Sunday, August 14, 2011

Final Destination 3 (2006)

Another batch of people and accidents

From playing on fears of planes to automobiles to here carnivals and even trains--minus Steve Martin--"FD3" picks right back up with a fresh batch of survivors that are going to turn victims for our sadistic viewing pleasure. There's another sight-seeing person--borrowed from the Frank Black "Millennium" template--who has the premonition ability that we all wish we had, as most of us get it in the end only with a stupid grin on our faces by thinking: So, that's how it's going to happen?

"I was having that feeling like deja vu, you know? Except for something that hasn't happened yet," the late teen, Wendy, says after going out with her friends to snap a couple of photos for the yearbook at the local fair, along with to take part in all the seemingly safe rides before stepping out into the real world after high school. She feels off and not just from the smell of carney food and strange atmosphere, but something truly isn't right. All this boils inside her and she eventually freaks after getting a vivid premonition, which causes her to narrowly escape a grim fate along with several "lucky" others that as viewers by now know are only prolonging the inevitable.

Caring for the collective ensemble of characters at this point is not at the front of your mind, as most of 'em aren't even given personalities beyond the surface. They still manage to take their roles somewhat seriously instead of just going through the motions, and that makes it a little less straightforward than it could have ended up being. Similar to the template of the first two films, a gal and a guy--this time the boyfriend of Wendy's lost friend named Kevin--have to analyze her photos that came with a few clues as to what's in store for those that escaped Death's clutches. Of course, the others don't believe it, as they think it's just a coincidence, which the audience--with hands rubbed diabolically together--knows that their unwilling ability to accept the facts is only going to perpetuate the pileup of bodies.

We live in a world where not everything is secure and foolproof. Essentially every waking day is a risk and the message here is that you might as well not know when your time is up or how it's going to happen as it comes with extreme anxiety and paranoia. Think less along the lines of nail bitting and sweating at the brow and more closer to a homeless man with a crack addiction walking through Harlem with a C note in his pocket. Sometimes it feels like there's a little less tact and subtley involved and it kind of takes away from any building tension but this still manages to deliver a sudden, shocking gory depiction when the victim finally gets it. Because let's face it, they did piss off Death and after all we're made mostly of water and all those sharp and heavy objects that we've constructed in the modern day came back to bite us in ways we never expected.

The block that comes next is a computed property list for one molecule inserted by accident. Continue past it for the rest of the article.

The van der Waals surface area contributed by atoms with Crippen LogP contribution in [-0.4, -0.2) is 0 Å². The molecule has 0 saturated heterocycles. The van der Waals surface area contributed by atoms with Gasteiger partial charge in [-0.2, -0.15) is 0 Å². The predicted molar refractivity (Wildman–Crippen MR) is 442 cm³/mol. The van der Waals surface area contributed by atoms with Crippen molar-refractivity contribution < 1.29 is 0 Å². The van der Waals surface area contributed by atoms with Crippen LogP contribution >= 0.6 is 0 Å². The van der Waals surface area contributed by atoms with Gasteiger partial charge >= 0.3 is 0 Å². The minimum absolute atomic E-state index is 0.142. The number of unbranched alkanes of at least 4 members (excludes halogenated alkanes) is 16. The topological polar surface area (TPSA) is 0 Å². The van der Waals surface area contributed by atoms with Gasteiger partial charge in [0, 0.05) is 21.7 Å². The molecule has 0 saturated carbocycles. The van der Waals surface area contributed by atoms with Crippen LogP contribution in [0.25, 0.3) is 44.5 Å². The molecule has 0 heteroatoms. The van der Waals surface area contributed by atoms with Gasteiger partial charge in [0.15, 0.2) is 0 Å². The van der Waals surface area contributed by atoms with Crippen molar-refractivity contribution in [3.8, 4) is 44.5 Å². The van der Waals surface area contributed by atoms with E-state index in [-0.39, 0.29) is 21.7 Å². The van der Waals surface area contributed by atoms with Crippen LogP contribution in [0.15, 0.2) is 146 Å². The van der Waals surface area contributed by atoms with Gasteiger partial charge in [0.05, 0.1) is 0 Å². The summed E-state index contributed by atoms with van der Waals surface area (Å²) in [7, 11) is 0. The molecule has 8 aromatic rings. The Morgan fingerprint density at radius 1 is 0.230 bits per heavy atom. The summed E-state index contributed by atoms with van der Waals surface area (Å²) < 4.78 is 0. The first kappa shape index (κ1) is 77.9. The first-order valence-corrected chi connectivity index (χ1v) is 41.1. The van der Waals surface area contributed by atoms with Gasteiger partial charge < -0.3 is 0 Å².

"FD3" plays on the whole "safe danger" aspect we get so used to, where something is done so many times that you accept that there's no real threat. That optimistic phrase you always remind yourself about: What's the worst that could happen? Comes with a few gruesome and somewhat creative answers for the next time some person spouts that one without thinking ahead. Director/writer James Wong and writer/producer Glen Morgan team up again from the first film. The tone has a little less dark humor and takes itself a little more seriously than the second film, even with some extra time given to think about the after effects of death, such as guilt and denial, even if it's not put in a way that's extremely ponderous stuff. There are some effective scenes, though for the most part this isn't entirely scary as it also has tendency to break itself down and make fun of its very own concept past the point of just being skeptical.

"FD3" isn't exactly producing anything more than "FD2" in that it follows a template that you can rely on rather than goes beyond expectations. The abrupt ending could have used some more work as it fell right into what you thought it was going to do if you've seen the others and by now feels a little cheap. Otherwise this might be an old trick to a new audience if you haven't seen the other films. Though it's still not entirely underwhelming in that they're still working hard at delivering gory and inventive death scenes with pretty teens. Destruction of beauty is always a beautiful thing in itself, don't you think?

Rating: 5/10

Director: James Wong (The One)
Stars: Mary Elizabeth Winstead, Ryan Merriman, Tony Todd
Link: IMDB

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